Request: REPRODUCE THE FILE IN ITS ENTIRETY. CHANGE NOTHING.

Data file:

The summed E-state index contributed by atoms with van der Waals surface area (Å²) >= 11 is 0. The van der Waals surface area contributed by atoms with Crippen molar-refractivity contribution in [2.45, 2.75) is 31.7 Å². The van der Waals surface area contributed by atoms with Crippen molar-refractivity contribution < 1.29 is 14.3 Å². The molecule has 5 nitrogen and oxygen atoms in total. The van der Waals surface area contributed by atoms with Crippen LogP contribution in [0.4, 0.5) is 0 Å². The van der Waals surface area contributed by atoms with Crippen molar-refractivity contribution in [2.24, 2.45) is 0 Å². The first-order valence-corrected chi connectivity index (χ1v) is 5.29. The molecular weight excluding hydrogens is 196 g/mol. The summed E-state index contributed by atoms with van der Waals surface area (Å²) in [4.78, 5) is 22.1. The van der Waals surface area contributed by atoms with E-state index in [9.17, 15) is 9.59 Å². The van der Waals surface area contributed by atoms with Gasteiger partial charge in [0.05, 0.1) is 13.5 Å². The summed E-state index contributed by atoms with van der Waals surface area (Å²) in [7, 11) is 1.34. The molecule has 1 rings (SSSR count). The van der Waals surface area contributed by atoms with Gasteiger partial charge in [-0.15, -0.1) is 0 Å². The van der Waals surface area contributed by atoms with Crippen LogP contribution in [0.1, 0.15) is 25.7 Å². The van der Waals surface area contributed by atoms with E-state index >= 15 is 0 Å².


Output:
The summed E-state index contributed by atoms with van der Waals surface area (Å²) >= 11 is 0. The van der Waals surface area contributed by atoms with Crippen molar-refractivity contribution in [2.45, 2.75) is 31.7 Å². The van der Waals surface area contributed by atoms with Crippen molar-refractivity contribution < 1.29 is 14.3 Å². The molecule has 5 nitrogen and oxygen atoms in total. The van der Waals surface area contributed by atoms with Crippen LogP contribution in [0.4, 0.5) is 0 Å². The van der Waals surface area contributed by atoms with Crippen molar-refractivity contribution in [2.24, 2.45) is 0 Å². The first-order valence-corrected chi connectivity index (χ1v) is 5.29. The molecular weight excluding hydrogens is 196 g/mol. The summed E-state index contributed by atoms with van der Waals surface area (Å²) in [4.78, 5) is 22.1. The van der Waals surface area contributed by atoms with E-state index in [9.17, 15) is 9.59 Å². The van der Waals surface area contributed by atoms with Gasteiger partial charge in [0.05, 0.1) is 13.5 Å². The summed E-state index contributed by atoms with van der Waals surface area (Å²) in [7, 11) is 1.34. The molecule has 1 rings (SSSR count). The van der Waals surface area contributed by atoms with Gasteiger partial charge in [-0.15, -0.1) is 0 Å². The van der Waals surface area contributed by atoms with Crippen LogP contribution in [0.1, 0.15) is 25.7 Å². The van der Waals surface area contributed by atoms with E-state index >= 15 is 0 Å².